Recently in the “Chronicles for Evidence Based Mentoring” — an online source for sharing new findings and ideas about youth mentoring — there was an article written that highlighted PYD’s recent research on the benefits of mentoring for youth with an Autism Spectrum Disorder.
You can find an except from the article below the jump, or you can go to this link to read the entire post.
In the fall of 2011, PYD received funds from the Deborah Monroe Noonan Memorial Research Fund to conduct a pilot study, in collaboration with Tufts Medical Center, titled Partners Exploring Education and Recreation (PEER). This program included nine college students serving as mentors for teenagers with Asperger Syndrome and High Functioning Autism over a period of six months. Nine youth ages 14-18, met with their mentor once a week for two hours at a local Boys & Girls Club (BGC). Pre and post intervention measures were taken to evaluate their self-esteem, social anxiety and quality of life. The analysis of measures at the end of the program revealed extremely positive results and showed that the presence of the caring adult mentor made a strong impact.
After just six months of mentoring, youth registered improvements on the Rosenberg Self-Esteem Scale, Pediatrics Quality of Life Questionnaire, and Social Worries Questionnaire. The three evaluation tools were chosen to look at how mentoring could help with self-esteem, overall quality of life, and the social comfort levels of youth. Though this sample is small and not statistically significant, the positive trend towards improvement suggests the benefits of carrying out a larger study to assess the impact. Further, even after the program had formally ended, eight out of nine mentees chose to stay involved with mentoring, highlighting participants’ enthusiasm for their experience. The reported connectedness mentees experienced with their mentor supports the evidence that often times, for individuals with ASDs, socialization is not inhibited by a lack of desire for social relationships but rather a need for extra support around developing them (Bauminger, 2003).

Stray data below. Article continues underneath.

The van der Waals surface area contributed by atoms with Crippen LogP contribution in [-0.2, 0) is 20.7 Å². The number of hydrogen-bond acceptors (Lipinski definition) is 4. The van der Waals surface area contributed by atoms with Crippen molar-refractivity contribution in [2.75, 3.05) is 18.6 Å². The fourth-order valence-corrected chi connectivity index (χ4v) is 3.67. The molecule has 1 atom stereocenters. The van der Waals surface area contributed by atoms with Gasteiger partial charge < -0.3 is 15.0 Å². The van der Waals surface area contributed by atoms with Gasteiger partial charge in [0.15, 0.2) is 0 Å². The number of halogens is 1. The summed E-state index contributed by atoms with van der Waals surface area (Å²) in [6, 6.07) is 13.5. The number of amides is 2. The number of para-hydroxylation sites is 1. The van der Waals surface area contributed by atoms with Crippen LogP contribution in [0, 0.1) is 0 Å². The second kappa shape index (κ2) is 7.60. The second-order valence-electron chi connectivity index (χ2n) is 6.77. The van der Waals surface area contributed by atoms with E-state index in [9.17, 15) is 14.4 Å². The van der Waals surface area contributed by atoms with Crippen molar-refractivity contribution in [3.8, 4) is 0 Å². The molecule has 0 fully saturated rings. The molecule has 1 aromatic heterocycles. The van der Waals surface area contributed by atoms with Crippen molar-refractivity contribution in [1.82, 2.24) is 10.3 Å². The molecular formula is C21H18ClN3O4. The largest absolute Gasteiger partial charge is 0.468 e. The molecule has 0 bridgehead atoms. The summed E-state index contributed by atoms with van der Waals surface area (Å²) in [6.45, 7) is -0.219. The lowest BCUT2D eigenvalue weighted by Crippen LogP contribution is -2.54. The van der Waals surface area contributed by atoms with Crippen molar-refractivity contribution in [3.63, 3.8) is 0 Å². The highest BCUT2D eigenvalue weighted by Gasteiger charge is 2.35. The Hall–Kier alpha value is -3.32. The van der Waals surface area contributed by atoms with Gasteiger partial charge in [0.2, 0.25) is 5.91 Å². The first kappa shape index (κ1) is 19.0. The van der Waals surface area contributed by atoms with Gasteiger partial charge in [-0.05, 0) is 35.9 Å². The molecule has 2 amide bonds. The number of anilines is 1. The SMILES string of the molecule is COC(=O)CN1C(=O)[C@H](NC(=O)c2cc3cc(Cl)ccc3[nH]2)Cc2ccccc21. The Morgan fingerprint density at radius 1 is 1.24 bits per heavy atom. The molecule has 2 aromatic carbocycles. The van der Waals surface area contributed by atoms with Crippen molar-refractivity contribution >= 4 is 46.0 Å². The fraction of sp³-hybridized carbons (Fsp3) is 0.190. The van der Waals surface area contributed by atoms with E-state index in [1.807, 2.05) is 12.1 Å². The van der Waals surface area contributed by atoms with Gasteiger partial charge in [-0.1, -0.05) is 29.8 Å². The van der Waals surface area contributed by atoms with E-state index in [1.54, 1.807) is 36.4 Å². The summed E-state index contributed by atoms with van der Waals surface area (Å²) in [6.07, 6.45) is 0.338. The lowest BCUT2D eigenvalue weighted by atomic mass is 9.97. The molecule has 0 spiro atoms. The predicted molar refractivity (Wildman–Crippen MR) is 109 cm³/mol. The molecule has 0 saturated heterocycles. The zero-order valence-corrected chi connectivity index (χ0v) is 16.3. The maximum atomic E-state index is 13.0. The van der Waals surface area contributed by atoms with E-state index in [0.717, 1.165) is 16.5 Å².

Mentoring is a key strategy in helping young people learn how to develop healthy and nurturing relationships. Youth with ASDs are no different in needing that resource.